DB scripts as part of deployment

We need to design a way to manage and automate deployment of mongodb database scripts.

Today we do this adhoc and manually, and someone needs to remember to perform this every time we promote changes across environments. We need some mechanism to manage state of executed scripts and and not require having to rerun them in specific environments as well as we should be able integrate this with our CI/CD process.

Need some help and pointers regarding this, like something similar to DACPAC projects for SQL server and DACPAC tasks in Azure DevOps release pipelines for SQL Server. So what is the equivalent thing in MongoDB? By the way, we are using Azure DevOps for CI/CD.


Is there a way we can leverage SaltStack for automating deployment of database changes. Heard about PyMongo sometime before, is it related to that? Could you provide more pointers and/or documentation regarding how SaltStack could be effectively harnessed to deploy MongoDB database changes across environments?

I am interested in this too. Can anyone share a nice way they handle their Mongo scripts when releasing code or do most people ask DBA to run the Mongo scripts?

Hi Ambar, did you get a method for it?

Hi everyone!

I believe you are describing a desire to handle database migrations similar to this recent discussion: Merge customer database with upgraded version without data loss - #2 by Stennie

Managing schema migrations is outside the scope of the core MongoDB server, but there are quite a few libraries and tools that can help with this depending on your requirements and software preferences.

I expect you could choose (or create) a schema migration approach independent of the automation tooling that you use for deployment (SaltStack, Puppet, etc) – automation tooling could just invoke schema migration at the relevant step in your deployment process.

I suggest creating separate discussion topics with more specific details of your individual requirements and use cases. The original question in this topic was focused on Azure DevOps, which is currently on the more niche side in terms of discussion and expertise in this forum


From my perspective I don’t want to do a migration. What I am wondering is how best to handle release scripts. E.g. for a given release we add 2 new tables, ​2 new indexes and have an insert script to populate them.
​In Oracle the answer would be to create a master script that calls DDL script first, then dml and have a validate statement that ensures everything inserted as expected otherwise rollback whole transaction. All this could be called from Jenkins.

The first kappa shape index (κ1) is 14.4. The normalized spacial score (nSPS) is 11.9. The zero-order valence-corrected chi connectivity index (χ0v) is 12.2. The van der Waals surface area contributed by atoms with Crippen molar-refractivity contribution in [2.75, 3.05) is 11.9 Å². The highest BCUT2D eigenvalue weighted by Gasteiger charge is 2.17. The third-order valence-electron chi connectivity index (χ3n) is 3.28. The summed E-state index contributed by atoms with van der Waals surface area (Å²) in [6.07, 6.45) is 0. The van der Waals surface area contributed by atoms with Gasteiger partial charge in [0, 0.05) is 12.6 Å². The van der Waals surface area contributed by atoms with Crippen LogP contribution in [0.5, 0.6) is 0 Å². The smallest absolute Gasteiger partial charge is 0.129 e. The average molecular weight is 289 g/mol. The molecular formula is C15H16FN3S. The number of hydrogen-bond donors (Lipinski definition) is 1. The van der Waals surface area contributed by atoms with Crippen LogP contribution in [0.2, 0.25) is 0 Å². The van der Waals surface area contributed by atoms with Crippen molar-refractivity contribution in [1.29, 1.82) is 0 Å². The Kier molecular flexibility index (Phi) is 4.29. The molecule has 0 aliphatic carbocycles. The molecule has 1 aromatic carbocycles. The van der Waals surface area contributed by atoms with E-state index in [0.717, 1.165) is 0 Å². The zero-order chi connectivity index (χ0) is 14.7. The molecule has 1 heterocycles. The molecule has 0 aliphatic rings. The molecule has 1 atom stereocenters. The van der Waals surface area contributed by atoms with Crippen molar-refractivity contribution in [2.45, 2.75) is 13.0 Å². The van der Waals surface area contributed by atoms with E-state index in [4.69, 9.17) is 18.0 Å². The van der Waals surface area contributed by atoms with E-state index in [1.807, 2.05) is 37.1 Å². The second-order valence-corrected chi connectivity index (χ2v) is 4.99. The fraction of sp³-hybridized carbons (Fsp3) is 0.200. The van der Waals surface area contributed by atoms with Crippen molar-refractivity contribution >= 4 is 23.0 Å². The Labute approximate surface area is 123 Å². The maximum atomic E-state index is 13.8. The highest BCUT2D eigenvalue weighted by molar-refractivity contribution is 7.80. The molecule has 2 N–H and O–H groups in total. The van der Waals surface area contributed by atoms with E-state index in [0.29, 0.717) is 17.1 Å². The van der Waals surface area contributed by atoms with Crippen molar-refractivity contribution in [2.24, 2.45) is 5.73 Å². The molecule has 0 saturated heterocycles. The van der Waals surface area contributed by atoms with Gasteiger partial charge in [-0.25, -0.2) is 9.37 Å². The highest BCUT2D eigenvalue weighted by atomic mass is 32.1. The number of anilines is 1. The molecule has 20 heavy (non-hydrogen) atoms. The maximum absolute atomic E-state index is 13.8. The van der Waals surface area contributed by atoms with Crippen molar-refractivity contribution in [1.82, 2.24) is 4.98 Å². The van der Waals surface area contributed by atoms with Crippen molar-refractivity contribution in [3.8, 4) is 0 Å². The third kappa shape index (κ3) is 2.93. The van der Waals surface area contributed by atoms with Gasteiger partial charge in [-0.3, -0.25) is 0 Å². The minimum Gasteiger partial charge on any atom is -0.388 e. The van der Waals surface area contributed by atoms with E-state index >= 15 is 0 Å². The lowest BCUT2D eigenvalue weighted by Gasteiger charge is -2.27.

Hi @Claire_Moore1,

What you are describing is the same concept as schema migration: you want to apply DDL changes to add new collections, indexes, and structural data as part of your deployment process so the end outcome is a consistent database schema.

Each changeset would have a unique identifier which can be used to identify whether those changes have already been applied and some convention to ensure changes are applied in a predictable order. Changesets could be applied within transactions – MongoDB 4.4+ would be required to Create Collections and Indexes in a Transaction. Changesets can also be committed to version control and deployed as part of your release process or continuous integration.

There is no strict requirement to use a schema migration tool with MongoDB, but one can certainly help with consistency of your deployments. From a data point of view there are also patterns like Schema Versioning that take advantage of MongoDB’s flexible schema to allow applications to be aware of multiple versions of document schemas co-existing in the same collection.

DDL commands are ultimately sent to a MongoDB deployment via the MongoDB Driver API, but there are schema migration/management tools that provide higher-level abstractions like JSON, YAML, or XML. I personally prefer a tool that matches the implementation language for my app so the dev team doesn’t have to learn additional syntax and existing data models can be leveraged to update structural data.

If you have more specific requirements, it would be best to start a new discussion topic focused on your environment and use case. There is definitely more than one way to approach this.